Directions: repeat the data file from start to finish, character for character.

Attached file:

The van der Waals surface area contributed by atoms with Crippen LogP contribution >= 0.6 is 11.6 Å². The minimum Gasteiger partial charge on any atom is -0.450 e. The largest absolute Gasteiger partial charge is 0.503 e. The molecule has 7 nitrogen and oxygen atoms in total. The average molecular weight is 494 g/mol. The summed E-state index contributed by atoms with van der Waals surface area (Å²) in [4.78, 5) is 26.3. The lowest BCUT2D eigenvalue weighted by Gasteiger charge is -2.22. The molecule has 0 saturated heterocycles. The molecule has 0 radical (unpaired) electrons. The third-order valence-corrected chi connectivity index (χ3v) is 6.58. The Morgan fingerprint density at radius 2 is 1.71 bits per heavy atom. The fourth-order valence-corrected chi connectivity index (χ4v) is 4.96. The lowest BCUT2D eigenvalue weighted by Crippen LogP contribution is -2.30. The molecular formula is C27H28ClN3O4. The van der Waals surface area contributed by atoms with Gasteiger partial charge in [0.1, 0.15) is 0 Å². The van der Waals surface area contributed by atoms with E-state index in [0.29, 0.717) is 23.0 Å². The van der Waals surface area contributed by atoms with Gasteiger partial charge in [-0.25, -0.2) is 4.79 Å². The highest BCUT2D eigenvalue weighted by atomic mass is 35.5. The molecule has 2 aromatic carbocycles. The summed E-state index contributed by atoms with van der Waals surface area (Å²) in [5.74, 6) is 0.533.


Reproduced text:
The van der Waals surface area contributed by atoms with Crippen LogP contribution >= 0.6 is 11.6 Å². The minimum Gasteiger partial charge on any atom is -0.450 e. The largest absolute Gasteiger partial charge is 0.503 e. The molecule has 7 nitrogen and oxygen atoms in total. The average molecular weight is 494 g/mol. The summed E-state index contributed by atoms with van der Waals surface area (Å²) in [4.78, 5) is 26.3. The lowest BCUT2D eigenvalue weighted by Gasteiger charge is -2.22. The molecule has 0 saturated heterocycles. The molecule has 0 radical (unpaired) electrons. The third-order valence-corrected chi connectivity index (χ3v) is 6.58. The Morgan fingerprint density at radius 2 is 1.71 bits per heavy atom. The fourth-order valence-corrected chi connectivity index (χ4v) is 4.96. The lowest BCUT2D eigenvalue weighted by Crippen LogP contribution is -2.30. The molecular formula is C27H28ClN3O4. The van der Waals surface area contributed by atoms with Gasteiger partial charge in [0.1, 0.15) is 0 Å². The van der Waals surface area contributed by atoms with E-state index in [0.29, 0.717) is 23.0 Å². The van der Waals surface area contributed by atoms with Gasteiger partial charge in [-0.25, -0.2) is 4.79 Å². The highest BCUT2D eigenvalue weighted by atomic mass is 35.5. The molecule has 2 aromatic carbocycles. The summed E-state index contributed by atoms with van der Waals surface area (Å²) in [5.74, 6) is 0.533.